10. “Women are not victims of a mysterious destiny: our ovaries do not condemn us to a life of submission.”

Phrases on freedom

Simone de Beauvoir’s existentialist thought is evident in her emphasis on individual freedom. A life independent of categories that define us a priori and that bind us to pre-established patterns.

11. “Let nothing define us. Let nothing subjugate us. Let freedom be our own substance.

12. “Live in such a way that nothing you do should merit the reproach or condemnation of those around you.”

13. “No existence can be validly realized if it is limited to itself.”

Phrases on androcentrism

Simone de Beauvoir also addressed androcentrism, which consists of the male-centered view of the world, to the detriment of women.

14. “The representation of the world, like the world itself, is the work of men; they describe it from their own point of view, which they mistake for absolute truth.”

15. “Thus, humanity is masculine and man defines woman not in herself, but as relative to him.”

16. “No one is more arrogant toward women, more aggressive or contemptuous, than the man who cares about his manhood.”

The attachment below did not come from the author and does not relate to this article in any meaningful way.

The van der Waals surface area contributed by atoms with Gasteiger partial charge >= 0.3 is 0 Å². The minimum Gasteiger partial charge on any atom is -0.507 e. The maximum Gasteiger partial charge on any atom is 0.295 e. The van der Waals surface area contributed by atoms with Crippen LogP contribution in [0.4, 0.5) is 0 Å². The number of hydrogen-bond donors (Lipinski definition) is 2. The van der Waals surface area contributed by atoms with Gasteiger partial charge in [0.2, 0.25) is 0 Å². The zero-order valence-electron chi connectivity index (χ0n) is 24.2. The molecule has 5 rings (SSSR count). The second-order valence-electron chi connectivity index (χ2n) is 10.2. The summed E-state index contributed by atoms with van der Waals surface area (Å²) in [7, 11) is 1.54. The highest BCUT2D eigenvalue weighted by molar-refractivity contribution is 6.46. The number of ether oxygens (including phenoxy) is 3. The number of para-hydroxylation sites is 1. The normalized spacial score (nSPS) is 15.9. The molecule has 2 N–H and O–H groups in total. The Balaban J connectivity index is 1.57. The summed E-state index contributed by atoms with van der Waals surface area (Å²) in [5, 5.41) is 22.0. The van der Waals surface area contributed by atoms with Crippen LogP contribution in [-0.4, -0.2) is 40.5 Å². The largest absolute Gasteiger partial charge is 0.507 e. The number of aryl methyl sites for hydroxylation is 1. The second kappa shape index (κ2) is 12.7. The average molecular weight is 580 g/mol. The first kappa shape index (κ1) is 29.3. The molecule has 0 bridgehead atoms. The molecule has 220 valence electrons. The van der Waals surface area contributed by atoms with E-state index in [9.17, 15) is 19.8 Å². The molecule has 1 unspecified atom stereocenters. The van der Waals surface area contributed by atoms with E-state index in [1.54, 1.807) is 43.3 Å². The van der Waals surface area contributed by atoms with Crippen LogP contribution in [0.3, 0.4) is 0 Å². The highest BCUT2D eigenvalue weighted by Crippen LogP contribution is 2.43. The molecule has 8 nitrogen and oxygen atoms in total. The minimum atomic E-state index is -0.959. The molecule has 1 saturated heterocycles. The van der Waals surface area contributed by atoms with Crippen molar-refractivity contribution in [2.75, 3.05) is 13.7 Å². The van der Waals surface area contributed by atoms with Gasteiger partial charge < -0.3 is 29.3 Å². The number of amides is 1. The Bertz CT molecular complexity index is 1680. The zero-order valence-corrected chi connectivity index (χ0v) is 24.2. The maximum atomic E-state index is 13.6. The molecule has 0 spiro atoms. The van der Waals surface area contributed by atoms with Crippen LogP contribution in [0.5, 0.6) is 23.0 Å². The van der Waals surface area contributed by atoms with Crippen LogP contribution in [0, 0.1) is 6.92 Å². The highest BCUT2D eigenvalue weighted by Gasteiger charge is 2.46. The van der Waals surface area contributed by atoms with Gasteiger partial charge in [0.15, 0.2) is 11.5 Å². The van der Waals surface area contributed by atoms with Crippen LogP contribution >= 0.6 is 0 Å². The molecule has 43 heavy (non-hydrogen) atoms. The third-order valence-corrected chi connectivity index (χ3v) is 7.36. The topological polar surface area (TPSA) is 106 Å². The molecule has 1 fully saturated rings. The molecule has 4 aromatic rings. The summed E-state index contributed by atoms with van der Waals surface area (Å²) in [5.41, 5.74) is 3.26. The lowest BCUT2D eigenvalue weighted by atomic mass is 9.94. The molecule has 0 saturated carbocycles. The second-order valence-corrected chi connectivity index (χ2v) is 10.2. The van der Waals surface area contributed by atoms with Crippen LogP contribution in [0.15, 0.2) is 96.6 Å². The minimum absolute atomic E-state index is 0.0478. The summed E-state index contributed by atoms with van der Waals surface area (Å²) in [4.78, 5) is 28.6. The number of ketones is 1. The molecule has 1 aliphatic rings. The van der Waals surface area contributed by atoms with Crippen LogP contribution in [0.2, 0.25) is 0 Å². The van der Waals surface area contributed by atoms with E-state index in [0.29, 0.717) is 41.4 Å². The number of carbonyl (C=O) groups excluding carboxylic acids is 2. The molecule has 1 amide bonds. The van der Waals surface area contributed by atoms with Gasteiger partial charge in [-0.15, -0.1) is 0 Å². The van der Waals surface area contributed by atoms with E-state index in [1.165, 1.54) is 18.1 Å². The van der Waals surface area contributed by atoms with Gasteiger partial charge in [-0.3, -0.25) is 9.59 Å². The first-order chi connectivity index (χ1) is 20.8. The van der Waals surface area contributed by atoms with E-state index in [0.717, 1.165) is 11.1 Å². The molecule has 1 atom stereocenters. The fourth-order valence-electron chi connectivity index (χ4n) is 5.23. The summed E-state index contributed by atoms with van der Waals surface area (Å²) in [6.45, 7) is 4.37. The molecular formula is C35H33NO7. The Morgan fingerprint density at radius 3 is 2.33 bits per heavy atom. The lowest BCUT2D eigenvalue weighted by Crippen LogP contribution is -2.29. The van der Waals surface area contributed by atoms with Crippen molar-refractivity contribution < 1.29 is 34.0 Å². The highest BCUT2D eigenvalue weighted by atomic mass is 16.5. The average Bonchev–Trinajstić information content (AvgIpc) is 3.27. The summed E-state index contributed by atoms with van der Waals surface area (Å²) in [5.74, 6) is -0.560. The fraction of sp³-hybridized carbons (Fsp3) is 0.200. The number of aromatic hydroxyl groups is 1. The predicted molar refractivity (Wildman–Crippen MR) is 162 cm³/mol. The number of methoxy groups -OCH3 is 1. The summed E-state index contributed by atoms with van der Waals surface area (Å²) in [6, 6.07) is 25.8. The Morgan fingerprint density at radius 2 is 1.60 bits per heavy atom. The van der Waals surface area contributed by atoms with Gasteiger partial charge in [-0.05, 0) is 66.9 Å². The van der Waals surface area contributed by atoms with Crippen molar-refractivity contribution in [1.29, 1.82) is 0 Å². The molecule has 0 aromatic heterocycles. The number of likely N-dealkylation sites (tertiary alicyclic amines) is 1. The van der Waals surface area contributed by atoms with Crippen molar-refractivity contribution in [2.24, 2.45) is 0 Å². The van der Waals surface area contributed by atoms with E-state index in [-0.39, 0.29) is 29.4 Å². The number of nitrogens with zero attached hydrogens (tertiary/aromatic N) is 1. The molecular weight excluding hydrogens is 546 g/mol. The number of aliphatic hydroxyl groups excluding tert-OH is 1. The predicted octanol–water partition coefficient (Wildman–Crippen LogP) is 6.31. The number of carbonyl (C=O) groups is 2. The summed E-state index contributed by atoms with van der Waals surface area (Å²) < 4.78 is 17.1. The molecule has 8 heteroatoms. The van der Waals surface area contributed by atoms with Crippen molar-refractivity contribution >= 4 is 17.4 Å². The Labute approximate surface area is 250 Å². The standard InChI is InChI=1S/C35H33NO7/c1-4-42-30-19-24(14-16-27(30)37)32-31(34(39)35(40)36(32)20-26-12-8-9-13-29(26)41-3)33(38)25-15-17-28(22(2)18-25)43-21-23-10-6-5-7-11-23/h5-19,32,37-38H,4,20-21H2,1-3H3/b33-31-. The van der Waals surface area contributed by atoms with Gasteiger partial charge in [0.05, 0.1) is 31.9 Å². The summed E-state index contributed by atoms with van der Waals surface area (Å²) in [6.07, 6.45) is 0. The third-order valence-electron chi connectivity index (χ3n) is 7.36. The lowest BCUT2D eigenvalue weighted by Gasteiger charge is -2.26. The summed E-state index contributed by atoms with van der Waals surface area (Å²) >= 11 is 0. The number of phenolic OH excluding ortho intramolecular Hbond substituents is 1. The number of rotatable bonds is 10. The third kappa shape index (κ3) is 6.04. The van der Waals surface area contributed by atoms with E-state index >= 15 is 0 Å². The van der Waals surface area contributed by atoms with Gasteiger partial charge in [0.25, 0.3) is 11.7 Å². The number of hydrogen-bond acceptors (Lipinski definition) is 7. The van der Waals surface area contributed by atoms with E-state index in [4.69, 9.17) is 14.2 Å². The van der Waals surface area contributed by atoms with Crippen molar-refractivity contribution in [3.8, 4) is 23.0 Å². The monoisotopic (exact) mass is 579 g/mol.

17. “The woman’s problem has always been a man’s problem.”

Gender equality.
Simone de Beauvoir was a precursor of modern feminism, which finds great sustenance in her phrases.

Quotes on feminism and equality

Simone de Beauvoir defended gender equality and fought for the vindication of women’s rights. The following reflections show part of her position in this regard.

18. “The question is not that women should simply take power from men, since that would not change anything in the world. It is precisely a question of destroying this notion of power.”

19. “It is through work that women have been able to bridge the distance that separates them from men. Work is the only thing that can guarantee her complete freedom”.

20. “Feminism is a way of living individually and fighting collectively”.

21. “Never forget that a political, economic, or religious crisis will be enough for women’s rights to be questioned”.

Final thoughts

Simone de Beauvoir was a great thinker who challenged the precepts of her time and spoke out against the injustices towards women. Today, some of her works are the foundation of demands for freedom and gender equality.

All cited sources were thoroughly reviewed by our team to ensure their quality, reliability, currency, and validity. The bibliography of this article was considered reliable and of academic or scientific accuracy.

  • Delgado Y, Maldonado L. Simone de Beauvoir y las ideas de anclaje en la construcción de mujeres. Observatorio Laboral Revista Venezolana. 2015; 8(13): 30-37.
  • Bergoffen D, Burke M. Simone de Beauvoir [Internet]. California: Stanford Encyclopedia of Philosophy; 2020 [consultado el 2 de sep de 2022]. Disponible en: https://plato.stanford.edu/entries/beauvoir/